PROGRAMMING THE BLITTER
BY SAMUEL STREEPER
In last month's "Beginning Blitter" I discussed basic GEM blitter routines, then used them to display a bitmapped DEGAS picture within a GEM window. This month I'll carry the same idea a few steps further, using the blitter to do flicker-free animation within a window.
With single buffered animation, the user views the erasure of the old image and the construction of the new, and the result is a distracting flickering effect. In order to provide smooth animation, a trick known as double buffering is often used.
Double buffering means constructing the next animation frame in a buffer not visible to the user, and then switching quickly to the new frame, thus maintaining the illusion of motion. The blitter routines give the last switching speed needed for this trick.
Boink With A Twist
On this month's START disk is SBOINK, a variation on the classic bouncing ball theme. SBOINK uses double buffering to achieve its flicker-free animation. You'll find it useful to view the program and follow the code as I discuss double buffering in more detail.
To view SBOINK, double-click on the archive file BLITTER2.PRG and choose Extract when the dialog box appears. Select a destination disk and the files will be un-ARCed directly onto that disk. Make sure that BOINK.IM2, BOINK.IM3, BOINK.PI2 and BOINK.PI3 are in the same folder as SBOINK.PRG. To start the program, double-click on SBOINK.PRG. The C code which produced it is found in SBOINK.C.
|SBOINK loads animated graphics directly over
In SBOINK the ball bounces within the confines of a GEM window, which constantly displays the time and free memory, and allows you to change the screen colors and enable or disable the blitter chip, if present. Furthermore, SBOINK is a complete GEM application which runs either as a program or a desk accessory simply by changing its extension from .PRG to .ACC and rebooting. (See "Accessorize Your Programs" in the October 1989 issue of START.) When run as a desk accessory, the ball continues to bounce even as you perform tasks in other windows, such as typing into your word processor.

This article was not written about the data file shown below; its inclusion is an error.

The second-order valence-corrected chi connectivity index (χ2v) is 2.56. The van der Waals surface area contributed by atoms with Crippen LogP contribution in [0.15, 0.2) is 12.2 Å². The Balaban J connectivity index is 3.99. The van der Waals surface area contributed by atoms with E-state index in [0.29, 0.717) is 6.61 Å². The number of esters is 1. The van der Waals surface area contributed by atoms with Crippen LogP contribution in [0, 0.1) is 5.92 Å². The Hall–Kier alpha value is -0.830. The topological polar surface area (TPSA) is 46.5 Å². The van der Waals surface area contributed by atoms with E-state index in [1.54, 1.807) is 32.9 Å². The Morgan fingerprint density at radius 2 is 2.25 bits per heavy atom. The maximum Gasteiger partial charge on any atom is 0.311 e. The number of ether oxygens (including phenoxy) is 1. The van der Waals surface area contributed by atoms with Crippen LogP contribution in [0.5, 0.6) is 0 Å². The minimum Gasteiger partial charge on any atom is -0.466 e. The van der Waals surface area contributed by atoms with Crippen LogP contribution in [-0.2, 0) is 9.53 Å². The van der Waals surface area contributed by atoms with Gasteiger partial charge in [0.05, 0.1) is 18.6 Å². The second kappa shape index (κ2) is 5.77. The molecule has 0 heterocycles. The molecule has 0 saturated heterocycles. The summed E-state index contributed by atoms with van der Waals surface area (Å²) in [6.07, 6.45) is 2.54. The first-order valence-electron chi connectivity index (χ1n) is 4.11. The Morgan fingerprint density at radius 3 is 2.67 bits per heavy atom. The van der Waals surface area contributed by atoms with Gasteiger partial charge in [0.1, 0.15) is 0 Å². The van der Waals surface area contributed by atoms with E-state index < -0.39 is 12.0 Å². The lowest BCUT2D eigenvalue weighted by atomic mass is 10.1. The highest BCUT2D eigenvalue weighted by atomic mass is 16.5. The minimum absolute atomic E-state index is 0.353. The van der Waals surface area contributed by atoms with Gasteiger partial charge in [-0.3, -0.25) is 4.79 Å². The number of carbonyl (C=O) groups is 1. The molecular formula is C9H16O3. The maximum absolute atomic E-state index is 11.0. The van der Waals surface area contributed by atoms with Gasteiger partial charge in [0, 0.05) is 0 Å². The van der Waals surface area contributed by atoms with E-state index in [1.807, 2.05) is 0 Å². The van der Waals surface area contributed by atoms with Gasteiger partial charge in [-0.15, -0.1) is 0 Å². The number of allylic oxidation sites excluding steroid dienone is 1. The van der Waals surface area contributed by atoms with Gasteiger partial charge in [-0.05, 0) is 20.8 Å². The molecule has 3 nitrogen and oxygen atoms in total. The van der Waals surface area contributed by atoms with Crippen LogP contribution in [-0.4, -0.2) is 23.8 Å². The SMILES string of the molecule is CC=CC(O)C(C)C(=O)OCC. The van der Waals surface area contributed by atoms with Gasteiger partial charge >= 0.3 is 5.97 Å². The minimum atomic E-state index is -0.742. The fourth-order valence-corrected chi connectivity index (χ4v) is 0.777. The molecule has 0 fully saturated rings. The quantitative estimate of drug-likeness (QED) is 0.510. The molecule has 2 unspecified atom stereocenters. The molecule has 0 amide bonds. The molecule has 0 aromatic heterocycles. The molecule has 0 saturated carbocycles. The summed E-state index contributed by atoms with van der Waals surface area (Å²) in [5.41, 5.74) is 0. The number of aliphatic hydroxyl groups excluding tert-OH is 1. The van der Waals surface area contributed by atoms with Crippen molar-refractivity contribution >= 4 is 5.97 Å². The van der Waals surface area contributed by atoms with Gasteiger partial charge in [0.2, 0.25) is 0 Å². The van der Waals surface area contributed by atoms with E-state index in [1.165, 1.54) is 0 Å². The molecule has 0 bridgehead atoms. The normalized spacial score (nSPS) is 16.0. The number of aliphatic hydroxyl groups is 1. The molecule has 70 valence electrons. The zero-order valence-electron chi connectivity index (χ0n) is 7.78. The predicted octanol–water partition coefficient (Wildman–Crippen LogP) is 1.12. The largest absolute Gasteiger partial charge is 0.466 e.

Double Buffered Animation
SBOINK maintains three off-screen graphic buffers. The first buffer, the background buffer, contains a DEGAS picture which serves as the bouncing ball's backdrop. This buffer also is used to construct the next animation frame off screen.
The second buffer, the ball array buffer, contains a bit image of the ball in six stages of rotation, plus a mask for the ball's shadow effect.
The third buffer, the save area, is used to store the region of the background buffer overlaid by the ball. I use the contents of the save area to restore the background buffer to its original state before constructing the next animation frame.
The SBOINK animation sequence is a five step process, and uses the blitter routines to move graphic blocks around.
Step 1: Blit from the save area to the background buffer, thus restoring the background buffer to its original state and erasing the last image of the ball.
Step 2: Calculate the next position of the ball and store in the save area the portion of the background buffer that will be overwritten by the ball.
Step 3: Blit the ball's mask from the ball array into the background buffer, using the blitter's logical OR mode (see "Beginning Blitter" in the August 1990 issue of START). This puts a black circle in the picture where the ball will go, as well as a 50 percent black pattern that simulates the ball's shadow.
Step 4: Select the next ball image from the rotation-simulation series stored in the ball array. Blit it into the black void left by the mask. The background buffer is now complete and ready to blit to the screen. Note that all the work we have done so far has been in off-screen buffers, invisible to the user!
Step 5: Present the user with the results of our animation. Calculate the smallest rectangular region which contains both the old and new positions of the ball. Blit this region from the background buffer to our window's position in screen memory, clipped to our window's rectangle list. Because the old ball is erased on screen at the same time the new ball is drawn, the animation is smooth and flicker free.
The GFA BASIC Example
The file BOINKGFA.LST demonstrates how to animate our bouncing ball using GFA BASIC 3.0. View the bouncing ball by double-clicking on BOINKGFA.PRG; first make sure BOINK.IM2, BOINK.IM3, BOINK.PI2 and BOINK.PI3 are in its folder. Instead of running in a GEM window, this example uses an animation technique known as page flipping, which is frequently used for programming games.